Conn Artist 6M Naked Lady Alto (1956)

The Story

I bought this from my saxophone technician a couple of years ago. He knows my collection very well, and wondered if I wanted to add a classic alto. There was a time when Selmer, Conn and King fought it out to be considered the best instrument for modern jazz. Specifically the Mark VI, 6M and Super 20 were the specific horns to pick. Each has their adherents and key features. For me this is in second place to my Mark VI of all the altos I have. It was made at a time before manufacturing moved from Elkhart Indiana. I’ve started playing it in concerts and am beginning to understand its many values.

I count Conn as the greatest of all American saxophone manufactures. The company – set up by colonel C G Conn – designed and manufactured great instruments. After the colonel was forced to sell the company in 1915 it became a massively successful band instrument maker, producing over 100,000 saxes a year in the late 1920s. It also innovated, introducing the first musical instrument research studio, experimenting with electronic organs. Back in the colonel’s day it invented the Sousaphone for John Philip Sousa and his marching band, including a ‘rain catcher’ model with a bell that pointed upwards. Afterwards it manufacture the Immensaphone – a gigantic 30′ saxophone it put on the street outside its shop in New York.

The Instrument

The 6M Artist was the main alto produced by Conn during a period between 1935 and 1971 and underwent a number of modifications during that time. By 1956 (by which the 647162 serial number dates it according to Dr Dick), it has lost its micro-tuner neck – a device for changing the distance between the mouthpiece and horn slightly and thereby of tuning the instrument. It had also lost its rolled tone holes (see my post on the ‘1914’ patent on the 4M I reviewed earlier). It still has the lower keys on the left, demonstrating the origins of the model at an earlier date.

My example has a combination of lightish gold lacquer and silver nickel keywork. It is totally unplayed condition and even still has its guarantee card (see pictures). The octave mechanism is placed on the bottom of the neck, which is very unusual. The key guards are tubular and straight – more masculine than the rounded ones on the Selmer mark VI, which makes up for the stylised (and slightly topless) woman engraved on the bell, which gives these instruments the ‘Naked Lady’ name.

The left hand ‘pinky’ cluster is flat and feels fine under the little finger. Otherwise it is a thoroughly modern saxophone complete with a high F# key, although the metal actually feels physically colder than the Mark VI.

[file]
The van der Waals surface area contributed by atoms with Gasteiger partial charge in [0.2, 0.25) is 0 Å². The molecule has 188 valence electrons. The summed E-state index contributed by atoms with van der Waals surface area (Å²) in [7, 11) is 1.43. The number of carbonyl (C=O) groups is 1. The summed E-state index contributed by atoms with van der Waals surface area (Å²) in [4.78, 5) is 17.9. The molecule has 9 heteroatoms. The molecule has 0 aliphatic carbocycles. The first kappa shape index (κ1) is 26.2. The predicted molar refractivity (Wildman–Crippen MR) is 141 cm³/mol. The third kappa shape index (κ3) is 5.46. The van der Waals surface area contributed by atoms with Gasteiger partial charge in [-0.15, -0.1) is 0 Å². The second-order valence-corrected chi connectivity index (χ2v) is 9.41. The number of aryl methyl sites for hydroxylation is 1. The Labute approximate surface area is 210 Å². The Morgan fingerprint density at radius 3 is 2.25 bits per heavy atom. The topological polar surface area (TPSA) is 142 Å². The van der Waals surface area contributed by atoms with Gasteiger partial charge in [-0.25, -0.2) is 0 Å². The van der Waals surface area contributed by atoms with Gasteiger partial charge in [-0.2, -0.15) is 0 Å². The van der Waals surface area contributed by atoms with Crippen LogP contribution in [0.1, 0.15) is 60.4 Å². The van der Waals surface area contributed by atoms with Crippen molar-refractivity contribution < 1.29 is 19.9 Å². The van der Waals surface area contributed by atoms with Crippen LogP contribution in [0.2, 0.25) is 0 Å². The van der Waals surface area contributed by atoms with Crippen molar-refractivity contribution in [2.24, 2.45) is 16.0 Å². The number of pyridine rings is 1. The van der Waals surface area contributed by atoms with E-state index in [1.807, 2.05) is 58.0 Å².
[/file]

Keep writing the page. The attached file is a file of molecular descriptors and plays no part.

The Player

This is a great blowing saxophone. In the video clip I used my usual Bobby Dukoff LD 7 metal mouthpiece. You would certainly get a more mellow tone with a Meyer, or other ebonite ones. It has great ‘facility’, although it definitely doesn’t become part of you in the way that the Mark VI does. On the other hand I find good Conn saxes better for playing loud across electric instruments. This one has a shrill – though not strident – sound. It is well balanced, although the bottom keys require more pressure than they do on the Mark VI.


  • Make – Conn
  • Model – Artist 6M ‘naked lady’ alto
  • Serial Number – 647,162
  • Date of Manufacture – 1956
  • Place of Manufacture – Elkhart, Indiana, USA
  • Finish – Gold lacquer body with silver nickel keywork
  • Weight – 5lbs 2oz
  • Sound – Shrill, but not strident, balanced volume across the horn
  • Ease of Blowing – Open and controllable
  • Ease of Fingering – Good balance, but more resistance on bottom keys

Excellent information about Conn saxophones can be found at Saxpics as usual. I working on a biography of the colonel and his company and I’ll provide references to that when finished.

Have you played Selmer, Conn and King saxes from the 1950s. Which do you prefer? As always please let me know by commenting on this post.

One Response

  1. Hi-
    I have a 6 M Viii with the same nickel keys as shown in these photos, but the serial number starts with 295XXX and it says that this is a 1941-42 model with the microtuner on the neck. Unless, someone matched an older neck with a new body? It says 6 M Viii patented for A (serial number) then L beneath the serial number. It has the same design Naked Lady as this. It couldn’t be from the 1950’s, could it? thanks.

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